Open access
Manfred Wendisch
,
Andreas Macke
,
André Ehrlich
,
Christof Lüpkes
,
Mario Mech
,
Dmitry Chechin
,
Klaus Dethloff
,
Carola Barrientos Velasco
,
Heiko Bozem
,
Marlen Brückner
,
Hans-Christian Clemen
,
Susanne Crewell
,
Tobias Donth
,
Regis Dupuy
,
Kerstin Ebell
,
Ulrike Egerer
,
Ronny Engelmann
,
Christa Engler
,
Oliver Eppers
,
Martin Gehrmann
,
Xianda Gong
,
Matthias Gottschalk
,
Christophe Gourbeyre
,
Hannes Griesche
,
Jörg Hartmann
,
Markus Hartmann
,
Bernd Heinold
,
Andreas Herber
,
Hartmut Herrmann
,
Georg Heygster
,
Peter Hoor
,
Soheila Jafariserajehlou
,
Evelyn Jäkel
,
Emma Järvinen
,
Olivier Jourdan
,
Udo Kästner
,
Simonas Kecorius
,
Erlend M. Knudsen
,
Franziska Köllner
,
Jan Kretzschmar
,
Luca Lelli
,
Delphine Leroy
,
Marion Maturilli
,
Linlu Mei
,
Stephan Mertes
,
Guillaume Mioche
,
Roland Neuber
,
Marcel Nicolaus
,
Tatiana Nomokonova
,
Justus Notholt
,
Mathias Palm
,
Manuela van Pinxteren
,
Johannes Quaas
,
Philipp Richter
,
Elena Ruiz-Donoso
,
Michael Schäfer
,
Katja Schmieder
,
Martin Schnaiter
,
Johannes Schneider
,
Alfons Schwarzenböck
,
Patric Seifert
,
Matthew D. Shupe
,
Holger Siebert
,
Gunnar Spreen
,
Johannes Stapf
,
Frank Stratmann
,
Teresa Vogl
,
André Welti
,
Heike Wex
,
Alfred Wiedensohler
,
Marco Zanatta
, and
Sebastian Zeppenfeld

Abstract

Clouds play an important role in Arctic amplification. This term represents the recently observed enhanced warming of the Arctic relative to the global increase of near-surface air temperature. However, there are still important knowledge gaps regarding the interplay between Arctic clouds and aerosol particles, and surface properties, as well as turbulent and radiative fluxes that inhibit accurate model simulations of clouds in the Arctic climate system. In an attempt to resolve this so-called Arctic cloud puzzle, two comprehensive and closely coordinated field studies were conducted: the Arctic Cloud Observations Using Airborne Measurements during Polar Day (ACLOUD) aircraft campaign and the Physical Feedbacks of Arctic Boundary Layer, Sea Ice, Cloud and Aerosol (PASCAL) ice breaker expedition. Both observational studies were performed in the framework of the German Arctic Amplification: Climate Relevant Atmospheric and Surface Processes, and Feedback Mechanisms (AC) project. They took place in the vicinity of Svalbard, Norway, in May and June 2017. ACLOUD and PASCAL explored four pieces of the Arctic cloud puzzle: cloud properties, aerosol impact on clouds, atmospheric radiation, and turbulent dynamical processes. The two instrumented Polar 5 and Polar 6 aircraft; the icebreaker Research Vessel (R/V) Polarstern; an ice floe camp including an instrumented tethered balloon; and the permanent ground-based measurement station at Ny-Ålesund, Svalbard, were employed to observe Arctic low- and mid-level mixed-phase clouds and to investigate related atmospheric and surface processes. The Polar 5 aircraft served as a remote sensing observatory examining the clouds from above by downward-looking sensors; the Polar 6 aircraft operated as a flying in situ measurement laboratory sampling inside and below the clouds. Most of the collocated Polar 5/6 flights were conducted either above the R/V Polarstern or over the Ny-Ålesund station, both of which monitored the clouds from below using similar but upward-looking remote sensing techniques as the Polar 5 aircraft. Several of the flights were carried out underneath collocated satellite tracks. The paper motivates the scientific objectives of the ACLOUD/PASCAL observations and describes the measured quantities, retrieved parameters, and the applied complementary instrumentation. Furthermore, it discusses selected measurement results and poses critical research questions to be answered in future papers analyzing the data from the two field campaigns.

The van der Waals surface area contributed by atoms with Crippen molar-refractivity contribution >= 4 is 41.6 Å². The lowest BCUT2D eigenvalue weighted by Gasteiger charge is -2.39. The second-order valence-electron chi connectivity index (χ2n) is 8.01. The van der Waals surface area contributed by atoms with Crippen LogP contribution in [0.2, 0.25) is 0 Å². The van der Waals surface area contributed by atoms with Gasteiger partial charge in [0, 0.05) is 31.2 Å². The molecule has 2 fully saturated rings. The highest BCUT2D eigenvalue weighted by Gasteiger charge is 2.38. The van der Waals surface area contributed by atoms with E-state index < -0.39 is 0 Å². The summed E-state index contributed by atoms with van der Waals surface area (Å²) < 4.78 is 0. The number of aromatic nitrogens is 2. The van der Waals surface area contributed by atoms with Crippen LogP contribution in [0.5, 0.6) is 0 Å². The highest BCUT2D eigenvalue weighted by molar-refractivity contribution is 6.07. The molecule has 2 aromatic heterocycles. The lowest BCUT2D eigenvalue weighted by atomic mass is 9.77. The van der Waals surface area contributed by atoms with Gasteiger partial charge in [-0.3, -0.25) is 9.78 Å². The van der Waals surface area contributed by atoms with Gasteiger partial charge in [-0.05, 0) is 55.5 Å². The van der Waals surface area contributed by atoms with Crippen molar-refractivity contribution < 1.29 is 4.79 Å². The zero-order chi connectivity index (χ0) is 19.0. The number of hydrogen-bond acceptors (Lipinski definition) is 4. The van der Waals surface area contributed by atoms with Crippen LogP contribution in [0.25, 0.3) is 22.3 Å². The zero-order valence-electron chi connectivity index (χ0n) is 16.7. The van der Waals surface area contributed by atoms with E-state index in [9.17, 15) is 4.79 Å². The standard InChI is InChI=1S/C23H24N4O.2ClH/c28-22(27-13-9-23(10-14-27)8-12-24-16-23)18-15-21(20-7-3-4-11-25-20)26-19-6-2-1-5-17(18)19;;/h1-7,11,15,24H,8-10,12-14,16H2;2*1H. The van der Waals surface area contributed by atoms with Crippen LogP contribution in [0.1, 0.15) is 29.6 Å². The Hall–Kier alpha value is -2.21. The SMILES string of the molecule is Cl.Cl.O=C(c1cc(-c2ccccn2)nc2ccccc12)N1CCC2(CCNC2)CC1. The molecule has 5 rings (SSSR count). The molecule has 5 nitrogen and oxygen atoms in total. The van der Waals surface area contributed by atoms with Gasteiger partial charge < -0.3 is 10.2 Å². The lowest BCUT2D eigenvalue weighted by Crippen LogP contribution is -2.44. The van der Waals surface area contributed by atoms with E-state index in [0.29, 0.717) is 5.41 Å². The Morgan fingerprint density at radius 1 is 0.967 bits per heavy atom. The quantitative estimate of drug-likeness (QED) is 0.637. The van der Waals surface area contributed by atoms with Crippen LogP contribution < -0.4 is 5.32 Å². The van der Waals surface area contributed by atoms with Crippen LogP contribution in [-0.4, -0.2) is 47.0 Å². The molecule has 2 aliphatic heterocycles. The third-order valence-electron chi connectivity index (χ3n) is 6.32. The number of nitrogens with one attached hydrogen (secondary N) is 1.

Open access